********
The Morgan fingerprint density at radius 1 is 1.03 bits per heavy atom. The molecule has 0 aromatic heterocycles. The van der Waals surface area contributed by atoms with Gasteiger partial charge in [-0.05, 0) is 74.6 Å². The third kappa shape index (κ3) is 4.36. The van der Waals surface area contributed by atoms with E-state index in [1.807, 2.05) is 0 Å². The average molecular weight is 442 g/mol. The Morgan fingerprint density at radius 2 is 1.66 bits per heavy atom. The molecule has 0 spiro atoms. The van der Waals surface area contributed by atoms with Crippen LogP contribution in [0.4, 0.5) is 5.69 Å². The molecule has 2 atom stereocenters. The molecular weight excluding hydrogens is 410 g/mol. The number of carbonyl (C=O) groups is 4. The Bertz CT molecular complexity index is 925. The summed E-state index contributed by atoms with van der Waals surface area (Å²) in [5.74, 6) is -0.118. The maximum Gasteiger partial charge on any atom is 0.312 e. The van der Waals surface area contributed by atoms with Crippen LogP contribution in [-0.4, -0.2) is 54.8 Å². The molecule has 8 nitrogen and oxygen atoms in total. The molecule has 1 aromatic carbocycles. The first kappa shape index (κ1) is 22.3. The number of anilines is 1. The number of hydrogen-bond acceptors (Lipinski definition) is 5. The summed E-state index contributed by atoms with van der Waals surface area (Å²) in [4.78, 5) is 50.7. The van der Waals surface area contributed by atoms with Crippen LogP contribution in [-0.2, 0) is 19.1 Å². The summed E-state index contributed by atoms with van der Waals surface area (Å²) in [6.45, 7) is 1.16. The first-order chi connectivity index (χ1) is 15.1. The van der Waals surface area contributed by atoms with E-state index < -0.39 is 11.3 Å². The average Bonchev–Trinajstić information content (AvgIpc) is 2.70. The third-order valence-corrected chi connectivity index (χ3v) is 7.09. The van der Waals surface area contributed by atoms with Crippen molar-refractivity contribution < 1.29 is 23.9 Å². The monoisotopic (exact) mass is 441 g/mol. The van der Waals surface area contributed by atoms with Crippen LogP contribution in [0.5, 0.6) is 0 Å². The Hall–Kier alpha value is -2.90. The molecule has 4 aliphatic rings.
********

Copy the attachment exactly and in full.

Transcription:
The Morgan fingerprint density at radius 1 is 1.03 bits per heavy atom. The molecule has 0 aromatic heterocycles. The van der Waals surface area contributed by atoms with Gasteiger partial charge in [-0.05, 0) is 74.6 Å². The third kappa shape index (κ3) is 4.36. The van der Waals surface area contributed by atoms with E-state index in [1.807, 2.05) is 0 Å². The average molecular weight is 442 g/mol. The Morgan fingerprint density at radius 2 is 1.66 bits per heavy atom. The molecule has 0 spiro atoms. The van der Waals surface area contributed by atoms with Crippen LogP contribution in [0.4, 0.5) is 5.69 Å². The molecule has 2 atom stereocenters. The molecular weight excluding hydrogens is 410 g/mol. The number of carbonyl (C=O) groups is 4. The Bertz CT molecular complexity index is 925. The summed E-state index contributed by atoms with van der Waals surface area (Å²) in [5.74, 6) is -0.118. The maximum Gasteiger partial charge on any atom is 0.312 e. The van der Waals surface area contributed by atoms with Crippen LogP contribution in [-0.4, -0.2) is 54.8 Å². The molecule has 8 nitrogen and oxygen atoms in total. The molecule has 1 aromatic carbocycles. The first kappa shape index (κ1) is 22.3. The number of anilines is 1. The number of hydrogen-bond acceptors (Lipinski definition) is 5. The summed E-state index contributed by atoms with van der Waals surface area (Å²) in [4.78, 5) is 50.7. The van der Waals surface area contributed by atoms with Crippen LogP contribution in [-0.2, 0) is 19.1 Å². The summed E-state index contributed by atoms with van der Waals surface area (Å²) in [6.45, 7) is 1.16. The first-order chi connectivity index (χ1) is 15.1. The van der Waals surface area contributed by atoms with E-state index < -0.39 is 11.3 Å². The average Bonchev–Trinajstić information content (AvgIpc) is 2.70. The third-order valence-corrected chi connectivity index (χ3v) is 7.09. The van der Waals surface area contributed by atoms with Crippen molar-refractivity contribution < 1.29 is 23.9 Å². The monoisotopic (exact) mass is 441 g/mol. The van der Waals surface area contributed by atoms with Crippen LogP contribution in [0.5, 0.6) is 0 Å². The Hall–Kier alpha value is -2.90. The molecule has 4 aliphatic rings.